Jet Lag Worst when Flying East and Ways to Recover

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Those flying to east – for example from United States to Europe – are likely to have a far worse jet lag compared to those flying west – for example from Europe to US, a new study has shown.

Scientists at Texas A&M Health Science Center College of Medicine have shown through a new study that our bodies – specifically our body clocks – are far more comfortable when it comes to westward time jump as compared to eastward time jump and that is why eastbound flyers are in for a far worse jet lag. While the findings are worrying for frequent fliers, scientists have said that the effects of jet lags can be toned down to a great extent through a few body-hacks.

David Earnest at Texas A&M College of Medicine explains that our body clocks don’t like being pushed to an earlier time as it is not as easy as adjusting to a later time gap. The researcher explains that our body clocks can adapt up to two to four hours a day when traveling from east to west, but when it comes to adjusting in the opposite direction – west to east – it can only adjust one to two hours a day.

“Let’s say you’re flying eight hours east across time zones: If our body clocks only adjust one hour a day, it will take our body four to eight days (without preparation) to synchronize and acclimate,” Earnest said. “Since our bodies can jump two to four hours when traveling westbound, the same flight west only requires half of this adjustment period.”

Another factor that dictates how bad a jet lag you will suffer from is the flight time. If you end up picking up an overnight flight when traveling east and don’t sleep on the plane, you’ll automatically be tired when you arrive at your destination in the early morning hours. However, sleeping on overnight flights is one of the best ways to fight the effects of jet lag.

The do’s and don’ts of the red-eye

It may be tempting to pop a sleeping pill and dream your red-eye away, but these medications will actually confuse the body clock and amplify jet lag. Prescription sleep medications stay in the bloodstream for extended periods of time—resulting in a hangover effect. Melatonin is safe to take because it has such a short half-life and doesn’t stay in the bloodstream long.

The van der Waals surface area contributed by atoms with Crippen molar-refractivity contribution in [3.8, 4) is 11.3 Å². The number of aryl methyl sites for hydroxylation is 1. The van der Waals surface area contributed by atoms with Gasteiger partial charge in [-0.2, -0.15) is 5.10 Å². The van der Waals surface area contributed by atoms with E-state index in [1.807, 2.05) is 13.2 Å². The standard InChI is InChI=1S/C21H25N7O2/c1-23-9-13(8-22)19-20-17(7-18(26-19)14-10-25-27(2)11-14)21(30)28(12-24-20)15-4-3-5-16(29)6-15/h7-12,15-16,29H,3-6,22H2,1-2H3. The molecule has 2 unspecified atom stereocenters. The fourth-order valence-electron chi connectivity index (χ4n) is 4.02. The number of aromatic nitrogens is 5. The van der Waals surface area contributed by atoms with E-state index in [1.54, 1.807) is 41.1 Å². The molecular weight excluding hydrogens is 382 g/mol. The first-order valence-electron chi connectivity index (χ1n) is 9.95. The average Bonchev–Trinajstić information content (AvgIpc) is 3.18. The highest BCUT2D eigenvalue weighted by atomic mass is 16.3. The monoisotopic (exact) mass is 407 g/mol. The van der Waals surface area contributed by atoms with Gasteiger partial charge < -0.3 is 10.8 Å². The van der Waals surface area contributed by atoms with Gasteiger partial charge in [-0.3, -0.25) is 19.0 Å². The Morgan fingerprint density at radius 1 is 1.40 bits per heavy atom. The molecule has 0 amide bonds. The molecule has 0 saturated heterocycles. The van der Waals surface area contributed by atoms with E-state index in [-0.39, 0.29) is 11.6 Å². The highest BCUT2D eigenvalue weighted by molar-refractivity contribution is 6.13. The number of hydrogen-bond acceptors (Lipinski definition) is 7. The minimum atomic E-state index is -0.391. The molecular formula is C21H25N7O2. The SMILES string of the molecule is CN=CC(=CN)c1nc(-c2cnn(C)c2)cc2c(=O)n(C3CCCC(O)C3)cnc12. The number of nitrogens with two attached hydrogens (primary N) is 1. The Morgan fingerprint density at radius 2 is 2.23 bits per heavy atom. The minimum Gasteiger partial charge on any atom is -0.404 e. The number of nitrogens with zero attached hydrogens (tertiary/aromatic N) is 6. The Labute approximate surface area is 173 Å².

Frequent flyers should also avoid caffeine and alcohol on overnight flights. “It is acceptable to consume caffeine to help you stay awake at the new location, though,” Earnest said.

Hacking jet lag

There are two common methods to avoid jet lag. First, you can alter your current schedule to accommodate the new time zone before you travel. This is accomplished by modifying sleep and meal times about an hour each day (at least four or five days before travel) until those times reflect your destination’s time zone.

“This is often hard for us to do, and is inconvenient because it means going to bed hours earlier than normal,” Earnest said.

The second (and less inconvenient) way to hack the body clock is through melatonin therapy. Melatonin is a hormone that circulates in high levels at night, and is what signals sleep and nighttime to the body. “Since melatonin times when sleep should occur, people who travel across multiple time zones can use it to prevent the unwelcome effects of jet lag,” Earnest said.

Earnest suggests taking an over-the-counter melatonin supplement five days before you leave at the local time that coincides with your destination’s nighttime. “This will make you sleepy during the day—but it will train your body clock to acclimate—and is the best method to overcome severe jet lag and accelerate your adjustment to the new time zone,” he said. Of course, it’s always best to check with your physician before taking any new supplement.

When in Rome…

“When you cross into the range of a six- to eight-hour time difference, melatonin therapy is the best option,” Earnest continued. “It’s also important to implement good traveling habits like adjusting to the local time immediately. Walk around, drink some coffee and explore the new city. It’s better to tough it out and wait to sleep until night. You’re more susceptible to problems that occur with jet lag if you give in to your body’s needs based on the previous location.”

Going outside and soaking up as much sun as possible will also expedite the body’s adjustment period. If necessary, it’s okay to hit the hay at an earlier than usual bedtime (based on local time), but sleeping off jet lag during the day can have pretty intense ramifications. For example, if you usually go to bed at 10 p.m. at home, then it would be fine to go to bed at 8 p.m. local time if you’re exhausted.

“Delayed adjustment—not allowing your body clock to sync properly—ups your vulnerability to sickness, especially since you’ve already been in the closed environment of the airplane,” Earnest said. “Your immune system is probably already compromised. There are merits to doing the right thing and waiting until dark to sleep it off, even though that’s not necessarily what your body is telling you to do.”

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